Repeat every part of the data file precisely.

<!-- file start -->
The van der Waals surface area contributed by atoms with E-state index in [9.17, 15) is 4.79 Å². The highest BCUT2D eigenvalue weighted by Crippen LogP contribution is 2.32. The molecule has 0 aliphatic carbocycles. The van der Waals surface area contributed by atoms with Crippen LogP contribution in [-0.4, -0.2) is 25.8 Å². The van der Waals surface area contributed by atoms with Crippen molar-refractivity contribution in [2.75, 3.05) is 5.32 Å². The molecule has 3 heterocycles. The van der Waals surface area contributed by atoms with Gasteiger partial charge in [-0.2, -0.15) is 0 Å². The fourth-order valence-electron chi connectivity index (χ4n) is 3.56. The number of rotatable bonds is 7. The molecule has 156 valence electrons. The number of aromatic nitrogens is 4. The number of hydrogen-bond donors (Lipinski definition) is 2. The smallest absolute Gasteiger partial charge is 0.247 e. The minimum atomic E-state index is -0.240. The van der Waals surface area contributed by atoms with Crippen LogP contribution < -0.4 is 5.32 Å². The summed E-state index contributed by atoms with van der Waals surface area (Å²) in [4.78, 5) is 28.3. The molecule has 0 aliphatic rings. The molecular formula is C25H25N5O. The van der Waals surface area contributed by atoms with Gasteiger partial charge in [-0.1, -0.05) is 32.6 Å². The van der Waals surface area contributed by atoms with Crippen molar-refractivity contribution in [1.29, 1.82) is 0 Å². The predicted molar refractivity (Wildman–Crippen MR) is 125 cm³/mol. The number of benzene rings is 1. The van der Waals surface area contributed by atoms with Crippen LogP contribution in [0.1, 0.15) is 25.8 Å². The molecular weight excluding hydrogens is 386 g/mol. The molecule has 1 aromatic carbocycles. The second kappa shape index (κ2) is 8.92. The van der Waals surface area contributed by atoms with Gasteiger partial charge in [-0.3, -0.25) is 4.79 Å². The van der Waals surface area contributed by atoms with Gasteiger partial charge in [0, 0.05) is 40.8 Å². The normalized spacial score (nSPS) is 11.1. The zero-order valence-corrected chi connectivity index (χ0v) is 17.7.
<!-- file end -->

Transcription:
The van der Waals surface area contributed by atoms with E-state index in [9.17, 15) is 4.79 Å². The highest BCUT2D eigenvalue weighted by Crippen LogP contribution is 2.32. The molecule has 0 aliphatic carbocycles. The van der Waals surface area contributed by atoms with Crippen LogP contribution in [-0.4, -0.2) is 25.8 Å². The van der Waals surface area contributed by atoms with Crippen molar-refractivity contribution in [2.75, 3.05) is 5.32 Å². The molecule has 3 heterocycles. The van der Waals surface area contributed by atoms with Gasteiger partial charge in [-0.2, -0.15) is 0 Å². The fourth-order valence-electron chi connectivity index (χ4n) is 3.56. The number of rotatable bonds is 7. The molecule has 156 valence electrons. The number of aromatic nitrogens is 4. The number of hydrogen-bond donors (Lipinski definition) is 2. The smallest absolute Gasteiger partial charge is 0.247 e. The minimum atomic E-state index is -0.240. The van der Waals surface area contributed by atoms with Crippen LogP contribution < -0.4 is 5.32 Å². The summed E-state index contributed by atoms with van der Waals surface area (Å²) in [4.78, 5) is 28.3. The molecule has 0 aliphatic rings. The molecular formula is C25H25N5O. The van der Waals surface area contributed by atoms with Gasteiger partial charge in [-0.1, -0.05) is 32.6 Å². The van der Waals surface area contributed by atoms with Crippen molar-refractivity contribution in [1.29, 1.82) is 0 Å². The predicted molar refractivity (Wildman–Crippen MR) is 125 cm³/mol. The number of benzene rings is 1. The van der Waals surface area contributed by atoms with Crippen LogP contribution in [0.1, 0.15) is 25.8 Å². The molecular weight excluding hydrogens is 386 g/mol. The molecule has 1 aromatic carbocycles. The second kappa shape index (κ2) is 8.92. The van der Waals surface area contributed by atoms with Gasteiger partial charge in [-0.3, -0.25) is 4.79 Å². The van der Waals surface area contributed by atoms with Gasteiger partial charge in [0, 0.05) is 40.8 Å². The normalized spacial score (nSPS) is 11.1. The zero-order valence-corrected chi connectivity index (χ0v) is 17.7.